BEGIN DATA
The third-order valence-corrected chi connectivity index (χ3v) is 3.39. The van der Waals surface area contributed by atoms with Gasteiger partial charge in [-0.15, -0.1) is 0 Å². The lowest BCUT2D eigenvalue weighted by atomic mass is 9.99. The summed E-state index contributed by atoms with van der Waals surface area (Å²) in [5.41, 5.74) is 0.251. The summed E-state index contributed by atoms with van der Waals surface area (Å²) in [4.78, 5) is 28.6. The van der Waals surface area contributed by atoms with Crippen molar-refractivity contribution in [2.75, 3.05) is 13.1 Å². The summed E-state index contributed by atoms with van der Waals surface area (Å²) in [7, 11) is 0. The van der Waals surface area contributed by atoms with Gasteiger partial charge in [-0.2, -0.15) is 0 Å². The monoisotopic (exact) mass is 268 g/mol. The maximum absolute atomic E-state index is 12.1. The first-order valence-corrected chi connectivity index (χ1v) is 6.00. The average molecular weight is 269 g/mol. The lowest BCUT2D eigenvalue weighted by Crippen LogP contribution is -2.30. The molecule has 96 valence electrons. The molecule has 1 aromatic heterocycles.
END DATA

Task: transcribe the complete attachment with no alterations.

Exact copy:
The third-order valence-corrected chi connectivity index (χ3v) is 3.39. The van der Waals surface area contributed by atoms with Gasteiger partial charge in [-0.15, -0.1) is 0 Å². The lowest BCUT2D eigenvalue weighted by atomic mass is 9.99. The summed E-state index contributed by atoms with van der Waals surface area (Å²) in [5.41, 5.74) is 0.251. The summed E-state index contributed by atoms with van der Waals surface area (Å²) in [4.78, 5) is 28.6. The van der Waals surface area contributed by atoms with Crippen molar-refractivity contribution in [2.75, 3.05) is 13.1 Å². The summed E-state index contributed by atoms with van der Waals surface area (Å²) in [7, 11) is 0. The van der Waals surface area contributed by atoms with Gasteiger partial charge in [-0.2, -0.15) is 0 Å². The monoisotopic (exact) mass is 268 g/mol. The maximum absolute atomic E-state index is 12.1. The first-order valence-corrected chi connectivity index (χ1v) is 6.00. The average molecular weight is 269 g/mol. The lowest BCUT2D eigenvalue weighted by Crippen LogP contribution is -2.30. The molecule has 96 valence electrons. The molecule has 1 aromatic heterocycles.